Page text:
THE WALLACE CENTER AT RIT

by Rashmi Jeswani, Information Science and Technologies MS student

As the semester comes to a close, finals week become an inevitable stress. With the period approaching, students hurdle towards the libraries and study centers to access as many resources available to get through the final’s week. The Wallace Center at RIT is an important hub of campus life. With numerous resources offered by the center, the learning space is a great place to get serious about schoolwork.

         The Wallace Center at RIT offers abundant resources for the students at the university. With innovation at its core, RIT created The Wallace Center in 2010, blending essential library, faculty development, and multi-media services. The evolution from a library to a true learning center continued with the integration of the Writing Commons, Teaching and Learning Services and Educational Technology Center. Also housed within TWC are The Innovative Learning Institute, ITS help desk and Java Wally’s. With nearly 4,000 visitors each day, TWC is RIT’s place to study, learn, collaborate and connect.

THE WALLACE LIBRARY

The Wallace library has over 400,000 print books available for students to browse and borrow from. Hundreds of thousands of textbooks related to every field from renowned publishers and authors could be found in the library. Along with that, students can also access electronic books, the archive collection and articles from the digital library that can be accessed 24/7 from any location. Through the online database finder, textbooks, journals or articles placed at specific locations in the library can be located and borrowed by the students.

Other than these resources, the library also appoints specific department librarians/ subject specialists that help students out with resources available to them to succeed in their fields. These librarians help students with citation assistance, theses and dissertation databases and resources for successful submission etc. the online ACM library provides students with published materials while researching for a project or a thesis.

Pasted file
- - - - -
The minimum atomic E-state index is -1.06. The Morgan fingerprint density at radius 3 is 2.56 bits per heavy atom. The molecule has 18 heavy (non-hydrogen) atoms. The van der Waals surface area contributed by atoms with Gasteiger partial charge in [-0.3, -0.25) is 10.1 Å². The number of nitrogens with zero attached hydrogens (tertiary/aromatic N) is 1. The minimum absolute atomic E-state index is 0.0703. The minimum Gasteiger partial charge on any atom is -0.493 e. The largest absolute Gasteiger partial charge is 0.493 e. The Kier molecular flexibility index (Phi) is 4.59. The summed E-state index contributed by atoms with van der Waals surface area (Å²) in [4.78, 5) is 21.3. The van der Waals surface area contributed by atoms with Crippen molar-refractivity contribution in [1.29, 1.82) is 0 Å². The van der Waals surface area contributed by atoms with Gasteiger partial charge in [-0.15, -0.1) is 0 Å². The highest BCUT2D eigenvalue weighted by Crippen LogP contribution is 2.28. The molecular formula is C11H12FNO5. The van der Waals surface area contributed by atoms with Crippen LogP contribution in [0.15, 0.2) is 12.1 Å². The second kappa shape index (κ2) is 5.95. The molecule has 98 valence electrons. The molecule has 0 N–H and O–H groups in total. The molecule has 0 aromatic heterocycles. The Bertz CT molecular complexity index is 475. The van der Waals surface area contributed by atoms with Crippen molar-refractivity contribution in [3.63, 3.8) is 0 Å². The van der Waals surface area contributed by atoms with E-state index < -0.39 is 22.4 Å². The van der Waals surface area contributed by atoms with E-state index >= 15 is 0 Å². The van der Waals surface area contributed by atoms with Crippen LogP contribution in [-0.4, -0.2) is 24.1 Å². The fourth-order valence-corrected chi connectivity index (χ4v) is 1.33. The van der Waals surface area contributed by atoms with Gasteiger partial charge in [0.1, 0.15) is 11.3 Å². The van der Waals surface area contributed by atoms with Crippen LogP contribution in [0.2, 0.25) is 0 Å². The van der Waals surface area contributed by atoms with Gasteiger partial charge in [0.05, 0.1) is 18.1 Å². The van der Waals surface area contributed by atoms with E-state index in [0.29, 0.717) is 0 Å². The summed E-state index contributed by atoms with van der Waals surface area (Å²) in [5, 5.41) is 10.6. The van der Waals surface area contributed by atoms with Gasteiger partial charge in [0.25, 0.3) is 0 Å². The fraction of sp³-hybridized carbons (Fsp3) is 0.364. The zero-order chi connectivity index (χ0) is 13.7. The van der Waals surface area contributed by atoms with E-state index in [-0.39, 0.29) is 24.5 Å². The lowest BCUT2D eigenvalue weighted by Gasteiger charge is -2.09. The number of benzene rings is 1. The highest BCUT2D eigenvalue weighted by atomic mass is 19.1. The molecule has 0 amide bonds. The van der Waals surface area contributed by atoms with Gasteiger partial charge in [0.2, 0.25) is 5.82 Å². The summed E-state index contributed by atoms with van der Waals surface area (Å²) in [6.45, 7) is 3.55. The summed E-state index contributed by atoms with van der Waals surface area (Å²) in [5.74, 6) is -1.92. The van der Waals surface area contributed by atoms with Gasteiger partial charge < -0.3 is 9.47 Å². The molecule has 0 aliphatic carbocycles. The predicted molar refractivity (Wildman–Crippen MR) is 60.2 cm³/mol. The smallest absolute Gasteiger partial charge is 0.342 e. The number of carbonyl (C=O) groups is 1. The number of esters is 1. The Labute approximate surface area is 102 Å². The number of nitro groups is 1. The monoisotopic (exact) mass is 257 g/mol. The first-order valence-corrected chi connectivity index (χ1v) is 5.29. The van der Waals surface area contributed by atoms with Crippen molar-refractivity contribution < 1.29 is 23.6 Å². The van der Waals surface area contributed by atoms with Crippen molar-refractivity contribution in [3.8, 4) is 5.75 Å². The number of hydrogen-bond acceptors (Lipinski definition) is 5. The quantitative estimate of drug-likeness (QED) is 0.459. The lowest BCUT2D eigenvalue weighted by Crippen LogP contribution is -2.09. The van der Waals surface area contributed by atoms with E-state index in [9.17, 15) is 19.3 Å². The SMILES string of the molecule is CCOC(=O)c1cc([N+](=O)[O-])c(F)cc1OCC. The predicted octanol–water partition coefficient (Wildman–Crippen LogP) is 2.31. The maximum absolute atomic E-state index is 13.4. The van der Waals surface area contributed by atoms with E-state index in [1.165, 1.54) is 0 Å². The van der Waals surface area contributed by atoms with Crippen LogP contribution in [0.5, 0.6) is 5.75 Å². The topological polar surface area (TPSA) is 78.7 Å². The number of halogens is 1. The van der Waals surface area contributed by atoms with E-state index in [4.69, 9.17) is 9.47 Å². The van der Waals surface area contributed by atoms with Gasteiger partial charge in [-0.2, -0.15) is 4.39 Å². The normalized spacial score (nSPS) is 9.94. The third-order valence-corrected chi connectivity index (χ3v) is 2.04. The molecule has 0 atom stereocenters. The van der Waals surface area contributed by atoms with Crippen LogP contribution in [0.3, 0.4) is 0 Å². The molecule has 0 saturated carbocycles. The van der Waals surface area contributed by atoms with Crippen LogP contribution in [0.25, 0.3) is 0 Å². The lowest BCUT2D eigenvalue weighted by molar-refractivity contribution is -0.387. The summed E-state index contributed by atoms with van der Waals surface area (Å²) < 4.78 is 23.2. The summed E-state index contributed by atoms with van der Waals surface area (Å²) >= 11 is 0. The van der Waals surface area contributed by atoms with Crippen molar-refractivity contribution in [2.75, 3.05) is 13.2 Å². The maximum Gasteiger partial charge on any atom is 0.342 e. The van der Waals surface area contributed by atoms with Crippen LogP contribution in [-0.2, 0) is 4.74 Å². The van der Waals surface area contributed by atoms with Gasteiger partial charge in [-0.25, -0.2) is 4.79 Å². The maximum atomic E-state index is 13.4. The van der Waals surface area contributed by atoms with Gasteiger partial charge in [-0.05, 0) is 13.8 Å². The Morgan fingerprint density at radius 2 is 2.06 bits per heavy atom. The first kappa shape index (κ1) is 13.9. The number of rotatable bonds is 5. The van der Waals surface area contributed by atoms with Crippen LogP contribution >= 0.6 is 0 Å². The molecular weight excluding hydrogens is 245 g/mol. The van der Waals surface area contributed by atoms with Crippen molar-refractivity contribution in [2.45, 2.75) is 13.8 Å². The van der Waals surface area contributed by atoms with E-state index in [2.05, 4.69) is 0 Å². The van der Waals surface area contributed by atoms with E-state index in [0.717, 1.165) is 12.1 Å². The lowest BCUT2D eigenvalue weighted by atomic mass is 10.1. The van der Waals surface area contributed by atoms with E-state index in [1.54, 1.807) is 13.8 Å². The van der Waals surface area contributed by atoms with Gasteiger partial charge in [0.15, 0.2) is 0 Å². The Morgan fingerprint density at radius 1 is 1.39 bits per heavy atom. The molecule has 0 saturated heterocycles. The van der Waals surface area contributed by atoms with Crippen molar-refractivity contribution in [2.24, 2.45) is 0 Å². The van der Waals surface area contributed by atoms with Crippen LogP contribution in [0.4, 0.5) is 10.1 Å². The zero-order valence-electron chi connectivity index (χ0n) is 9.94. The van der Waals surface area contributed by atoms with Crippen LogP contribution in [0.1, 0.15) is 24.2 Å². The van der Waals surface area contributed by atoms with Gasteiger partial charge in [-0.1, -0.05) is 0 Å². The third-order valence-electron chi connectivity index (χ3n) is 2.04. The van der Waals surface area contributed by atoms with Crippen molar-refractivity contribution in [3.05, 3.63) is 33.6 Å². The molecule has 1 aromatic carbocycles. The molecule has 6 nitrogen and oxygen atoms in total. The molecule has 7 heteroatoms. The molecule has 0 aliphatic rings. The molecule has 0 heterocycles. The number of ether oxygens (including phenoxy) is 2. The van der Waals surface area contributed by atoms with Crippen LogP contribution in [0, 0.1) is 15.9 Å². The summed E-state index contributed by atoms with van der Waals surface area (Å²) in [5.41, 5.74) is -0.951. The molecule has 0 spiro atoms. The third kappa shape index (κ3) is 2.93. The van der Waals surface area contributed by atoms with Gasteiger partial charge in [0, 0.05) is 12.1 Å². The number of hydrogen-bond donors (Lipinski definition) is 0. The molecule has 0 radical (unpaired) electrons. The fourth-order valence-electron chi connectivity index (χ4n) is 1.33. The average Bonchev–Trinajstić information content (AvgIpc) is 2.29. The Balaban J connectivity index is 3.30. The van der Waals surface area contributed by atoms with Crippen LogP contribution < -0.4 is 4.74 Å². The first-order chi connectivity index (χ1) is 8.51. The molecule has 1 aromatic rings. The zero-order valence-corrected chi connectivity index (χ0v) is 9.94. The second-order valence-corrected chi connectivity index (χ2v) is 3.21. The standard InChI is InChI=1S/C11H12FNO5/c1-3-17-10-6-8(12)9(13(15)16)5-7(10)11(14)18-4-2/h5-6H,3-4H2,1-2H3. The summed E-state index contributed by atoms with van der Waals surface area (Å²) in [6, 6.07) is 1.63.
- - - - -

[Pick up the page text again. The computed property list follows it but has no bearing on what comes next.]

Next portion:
The RIT Press is a not-for-profit scholarly book publishing enterprise at RIT that has published nearly 100 titles across a broad range of academic disciplines, as well as titles of regional interest. The library houses major collections related to printing, type design, paper-making, book binding, book illustration etc. It also features the Graphic Design Archive, which preserves the work of over forty 20th century graphic designers working in the modernist traditions.

RIT’s Cary Graphic Art Collection

At the library, the students can also access services like:

  • Reserve a study room
  • Borrow or Renew Books/ Borrow from Other Libraries
  • Borrow a Laptop
  • Print, Copy and Scan
  • Writing Commons
  • RIT/NTID deaf Studies Archives
  • Collaboration Stations
  • Graduate Student Support
  • Interlibrary Loan and Donation Services

 With state-of-the-art interiors, the Wallace Center (TWC) is also the second largest employer of student employees at RIT.  They offer employment in the areas of library, information technology, graphic design, as well as general clerical positions.

Private Study Spots in the library

Java Wally’s café located on the first floor (this place serves the most amazing hot chocolate ever!!) makes the Wallace Center so much more than just a library. Study breaks are more fun at this light-hearted café that offers a range of products from light snacks, fresh fruit and all kinds of beverages-both hot and cold.

Java Wally’s at The Wallace Center

During the stress of the Finals week, there are tons of events that are organized by the Libraries staff to help students destress. As part of the ‘Destress Fest’, the library organized events like ‘Make your own Stress Ball’, Therapy Dogs, ‘Guided Meditation’, ‘Tea + Scones’, Coffee Breaks etc. to help student relieve the pressure of the finals.

Therapy Dogs at the library during finals week

The library staff also organizes several workshops for incoming students to demonstrate the most useful research sources at the library and how to make complete use of the services offered by the library for student success.

RIT ASL AND DEAF STUDIES COMMUNITY CENTER